Two solar flares fuse together to form a supernova before hitting Earth on Wednesday, according to space weather tracking.
The pair formed a so-called “coronal mass ejection” and veered toward us at 1.8 million miles per hour (2.9 km/h).
They shook our planet’s magnetic field on Wednesday, giving rise to the aurora borealis that are set to continue today.
According to American astronomer Dr. Tony Phillips, the aurora borealis can be seen as far south as New York and North Dakota.
In the UK, sky watchers in Scotland may catch a rare glimpse of the event, which appears when charged particles hit the atmosphere.
Dr. Phillips wrote on his website: “Cannibals collided with Earth’s magnetic field on March 31 (0210 GMT)” spaceweather.com.
“The first contact caused a Category G1 geomagnetic storm with the potential for stronger storms later in the day as Earth passes through the CME magneto wake.”
Streams of hot material are the result of a wave of solar storms that erupted from the sun this week.
NASA’s observatories picked up a total of 17 people who had exploded from the star on Monday and at least two shot toward Earth.
When CMEs reach Earth, they release what’s known as a geomagnetic storm — a largely harmless perturbation of the magnetic field.
on its space weather alert systemThe National Oceanic and Atmospheric Administration has warned of the potential impacts on Earth.
It said geomagnetic storms with ratings of G3 (strong) and G2 (moderate) were expected on Thursday and Friday, respectively.
In addition to launching the aurora borealis, G3 storms can disrupt satellites and technology on Earth.
These include intermittent problems with the GPS, problems with high-frequency radio signals, and power system errors, the National Oceanic and Atmospheric Administration said.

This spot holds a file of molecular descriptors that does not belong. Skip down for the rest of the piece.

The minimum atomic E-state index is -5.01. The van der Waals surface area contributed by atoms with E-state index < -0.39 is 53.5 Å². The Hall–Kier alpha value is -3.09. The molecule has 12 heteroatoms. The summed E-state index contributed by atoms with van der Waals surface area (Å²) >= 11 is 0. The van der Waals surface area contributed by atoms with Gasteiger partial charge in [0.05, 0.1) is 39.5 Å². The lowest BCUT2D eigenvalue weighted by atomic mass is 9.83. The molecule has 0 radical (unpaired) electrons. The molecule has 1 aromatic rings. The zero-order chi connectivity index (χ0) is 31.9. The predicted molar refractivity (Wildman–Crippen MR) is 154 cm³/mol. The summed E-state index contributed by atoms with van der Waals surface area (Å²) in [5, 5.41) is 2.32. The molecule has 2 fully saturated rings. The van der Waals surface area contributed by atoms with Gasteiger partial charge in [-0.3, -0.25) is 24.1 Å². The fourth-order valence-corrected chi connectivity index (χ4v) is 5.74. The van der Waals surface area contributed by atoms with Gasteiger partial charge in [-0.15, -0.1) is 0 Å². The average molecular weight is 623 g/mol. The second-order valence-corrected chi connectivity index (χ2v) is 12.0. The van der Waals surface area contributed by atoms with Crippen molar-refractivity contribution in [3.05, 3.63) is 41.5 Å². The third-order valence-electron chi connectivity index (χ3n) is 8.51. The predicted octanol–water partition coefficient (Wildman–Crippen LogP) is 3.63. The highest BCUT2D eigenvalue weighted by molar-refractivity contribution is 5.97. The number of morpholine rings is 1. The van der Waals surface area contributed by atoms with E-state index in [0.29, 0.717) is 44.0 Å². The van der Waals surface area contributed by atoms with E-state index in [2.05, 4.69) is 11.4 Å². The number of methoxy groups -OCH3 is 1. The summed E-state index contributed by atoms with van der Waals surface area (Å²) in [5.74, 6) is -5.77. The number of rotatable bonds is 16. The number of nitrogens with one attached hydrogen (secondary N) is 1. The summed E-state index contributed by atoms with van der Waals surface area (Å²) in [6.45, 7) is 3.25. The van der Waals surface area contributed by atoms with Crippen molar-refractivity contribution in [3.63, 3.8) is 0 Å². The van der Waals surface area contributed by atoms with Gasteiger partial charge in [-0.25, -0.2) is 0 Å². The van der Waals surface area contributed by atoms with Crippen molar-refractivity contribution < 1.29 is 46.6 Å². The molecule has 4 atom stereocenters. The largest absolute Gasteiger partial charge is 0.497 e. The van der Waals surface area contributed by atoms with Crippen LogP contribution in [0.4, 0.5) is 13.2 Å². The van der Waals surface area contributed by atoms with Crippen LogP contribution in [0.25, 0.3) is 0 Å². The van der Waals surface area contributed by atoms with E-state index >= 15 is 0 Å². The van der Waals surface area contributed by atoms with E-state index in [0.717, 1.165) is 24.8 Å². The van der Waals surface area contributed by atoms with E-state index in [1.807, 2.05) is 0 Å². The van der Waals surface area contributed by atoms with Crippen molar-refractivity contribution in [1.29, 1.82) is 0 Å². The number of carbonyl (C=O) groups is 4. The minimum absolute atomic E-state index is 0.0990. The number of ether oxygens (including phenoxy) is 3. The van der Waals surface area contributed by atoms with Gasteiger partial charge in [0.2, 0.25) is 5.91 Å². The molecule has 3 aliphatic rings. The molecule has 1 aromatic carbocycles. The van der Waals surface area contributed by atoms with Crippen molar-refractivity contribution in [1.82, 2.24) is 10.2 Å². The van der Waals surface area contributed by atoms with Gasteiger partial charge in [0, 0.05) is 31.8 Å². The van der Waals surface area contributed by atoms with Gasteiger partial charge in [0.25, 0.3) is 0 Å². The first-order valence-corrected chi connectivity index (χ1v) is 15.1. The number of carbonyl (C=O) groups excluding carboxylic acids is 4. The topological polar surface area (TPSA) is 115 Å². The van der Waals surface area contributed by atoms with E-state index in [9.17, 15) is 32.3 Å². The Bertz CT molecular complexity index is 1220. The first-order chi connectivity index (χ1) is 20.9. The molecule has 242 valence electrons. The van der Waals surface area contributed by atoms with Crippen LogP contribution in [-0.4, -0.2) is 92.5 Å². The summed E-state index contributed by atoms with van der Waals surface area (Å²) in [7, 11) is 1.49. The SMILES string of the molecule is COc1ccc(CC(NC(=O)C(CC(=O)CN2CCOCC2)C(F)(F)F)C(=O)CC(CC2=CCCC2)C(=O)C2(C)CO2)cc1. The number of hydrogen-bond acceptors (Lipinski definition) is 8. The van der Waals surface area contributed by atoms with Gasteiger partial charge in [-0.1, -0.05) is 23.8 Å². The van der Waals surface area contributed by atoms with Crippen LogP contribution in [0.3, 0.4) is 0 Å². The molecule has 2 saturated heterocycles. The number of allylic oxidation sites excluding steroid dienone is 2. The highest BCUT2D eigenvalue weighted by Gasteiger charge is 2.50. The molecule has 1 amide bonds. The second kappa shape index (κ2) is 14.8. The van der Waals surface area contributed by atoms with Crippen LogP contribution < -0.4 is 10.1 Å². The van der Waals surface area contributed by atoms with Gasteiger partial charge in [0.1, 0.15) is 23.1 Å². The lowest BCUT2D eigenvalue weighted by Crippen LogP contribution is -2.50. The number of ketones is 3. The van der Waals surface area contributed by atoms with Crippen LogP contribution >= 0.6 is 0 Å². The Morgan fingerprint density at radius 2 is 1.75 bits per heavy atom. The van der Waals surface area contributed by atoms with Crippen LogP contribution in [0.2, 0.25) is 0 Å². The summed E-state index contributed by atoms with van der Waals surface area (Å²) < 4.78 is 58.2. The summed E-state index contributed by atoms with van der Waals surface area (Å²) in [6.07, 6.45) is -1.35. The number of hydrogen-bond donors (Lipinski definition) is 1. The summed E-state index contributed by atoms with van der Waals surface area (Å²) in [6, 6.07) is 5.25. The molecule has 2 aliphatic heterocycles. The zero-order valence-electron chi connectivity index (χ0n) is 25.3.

It may sound ominous, but any problems caused by the storm will be minor and unlikely to affect daily life.
Data on the ejected coronal masses were captured by NASA’s Solar Dynamics Observatory and the Sun and Heliosphere Observatory.
Dr. Phillips explained that storms should trigger the aurora borealis at unusually low latitudes.
Writing on spaceweather.com, which tracks the sun’s activity, he said Americans should see them after dark on Wednesday.
For Europeans, prefer the hours before the dawn of March 31.
Dr. Phillips wrote: “When chasing the twilight, the dark sky is necessary; go to the country.”
“Urban glow can overwhelm the aurora borealis even during a strong geomagnetic storm.”
Solar storms are caused by solar flares and solar flares, which are massive ejections of hot material called plasma from the sun’s outermost layer.
It can give rise to the colorful aurora borealis by activating molecules in our planet’s atmosphere
Each solar storm is rated according to its intensity on a scale of one to five, with G1 described as “slight” and G5 as “severe”.
At the upper end of the scale, storms wreak havoc in our planet’s magnetic field, potentially disrupting power and communications networks.
“The harmful radiation from the flare cannot pass through the Earth’s atmosphere to physically affect humans on Earth,” NASA says.
“However – when severe enough – it can disturb the atmosphere in the layer where GPS signals and communications travel.”
Fortunately, this week geomagnetic storms are unlikely to significantly affect life or technology on Earth.
In the past, large solar flares wreaked havoc on our planet.
In 1989, a powerful solar eruption released so many electrically charged particles on Earth that the Canadian province of Quebec lost energy for nine hours.
In addition to causing problems for our technology, they can cause harm to astronauts working on the International Space Station, either through exposure to radiation or through interference with mission control communications.
Earth’s magnetic field helps protect us from the more dangerous consequences of solar flares.
The sun is currently at the start of a new 11-year solar cycle, which usually experiences an eruption and flare that gets more intense and extreme.
These events are expected to peak around 2025, and it is hoped that NASA’s Solar Orbiter will be observing them all as it aims to fly within 26 million miles of the sun.
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